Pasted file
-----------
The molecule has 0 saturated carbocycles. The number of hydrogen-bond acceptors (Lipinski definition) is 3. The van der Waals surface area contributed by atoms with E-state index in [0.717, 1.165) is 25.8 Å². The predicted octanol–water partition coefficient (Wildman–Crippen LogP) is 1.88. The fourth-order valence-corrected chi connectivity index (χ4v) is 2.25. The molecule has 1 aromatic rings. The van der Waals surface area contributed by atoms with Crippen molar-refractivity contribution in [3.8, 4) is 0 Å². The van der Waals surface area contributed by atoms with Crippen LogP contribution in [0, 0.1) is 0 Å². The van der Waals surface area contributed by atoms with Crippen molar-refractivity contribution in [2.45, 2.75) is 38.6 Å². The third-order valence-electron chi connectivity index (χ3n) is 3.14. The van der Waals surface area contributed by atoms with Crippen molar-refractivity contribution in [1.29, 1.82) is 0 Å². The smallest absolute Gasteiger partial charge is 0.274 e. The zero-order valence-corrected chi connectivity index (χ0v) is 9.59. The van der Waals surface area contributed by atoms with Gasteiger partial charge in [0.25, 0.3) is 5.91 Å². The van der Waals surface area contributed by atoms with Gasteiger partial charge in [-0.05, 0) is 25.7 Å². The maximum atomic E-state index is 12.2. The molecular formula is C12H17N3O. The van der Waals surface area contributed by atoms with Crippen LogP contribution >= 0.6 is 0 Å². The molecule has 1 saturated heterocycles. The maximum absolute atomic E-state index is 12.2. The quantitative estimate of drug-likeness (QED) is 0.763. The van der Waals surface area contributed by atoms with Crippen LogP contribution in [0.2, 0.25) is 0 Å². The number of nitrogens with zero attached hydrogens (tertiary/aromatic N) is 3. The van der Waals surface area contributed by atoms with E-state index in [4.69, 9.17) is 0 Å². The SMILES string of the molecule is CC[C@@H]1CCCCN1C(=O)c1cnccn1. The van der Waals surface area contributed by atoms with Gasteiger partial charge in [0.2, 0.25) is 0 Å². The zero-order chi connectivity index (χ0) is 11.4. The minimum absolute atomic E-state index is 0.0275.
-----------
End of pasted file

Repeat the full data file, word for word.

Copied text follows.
The molecule has 0 saturated carbocycles. The number of hydrogen-bond acceptors (Lipinski definition) is 3. The van der Waals surface area contributed by atoms with E-state index in [0.717, 1.165) is 25.8 Å². The predicted octanol–water partition coefficient (Wildman–Crippen LogP) is 1.88. The fourth-order valence-corrected chi connectivity index (χ4v) is 2.25. The molecule has 1 aromatic rings. The van der Waals surface area contributed by atoms with Crippen molar-refractivity contribution in [3.8, 4) is 0 Å². The van der Waals surface area contributed by atoms with Crippen LogP contribution in [0, 0.1) is 0 Å². The van der Waals surface area contributed by atoms with Crippen molar-refractivity contribution in [2.45, 2.75) is 38.6 Å². The third-order valence-electron chi connectivity index (χ3n) is 3.14. The van der Waals surface area contributed by atoms with Crippen molar-refractivity contribution in [1.29, 1.82) is 0 Å². The smallest absolute Gasteiger partial charge is 0.274 e. The zero-order valence-corrected chi connectivity index (χ0v) is 9.59. The van der Waals surface area contributed by atoms with Gasteiger partial charge in [0.25, 0.3) is 5.91 Å². The van der Waals surface area contributed by atoms with Gasteiger partial charge in [-0.05, 0) is 25.7 Å². The maximum atomic E-state index is 12.2. The molecular formula is C12H17N3O. The van der Waals surface area contributed by atoms with Crippen LogP contribution >= 0.6 is 0 Å². The molecule has 1 saturated heterocycles. The maximum absolute atomic E-state index is 12.2. The quantitative estimate of drug-likeness (QED) is 0.763. The van der Waals surface area contributed by atoms with Crippen LogP contribution in [0.2, 0.25) is 0 Å². The number of nitrogens with zero attached hydrogens (tertiary/aromatic N) is 3. The van der Waals surface area contributed by atoms with E-state index in [4.69, 9.17) is 0 Å². The SMILES string of the molecule is CC[C@@H]1CCCCN1C(=O)c1cnccn1. The van der Waals surface area contributed by atoms with Gasteiger partial charge in [0.2, 0.25) is 0 Å². The zero-order chi connectivity index (χ0) is 11.4. The minimum absolute atomic E-state index is 0.0275.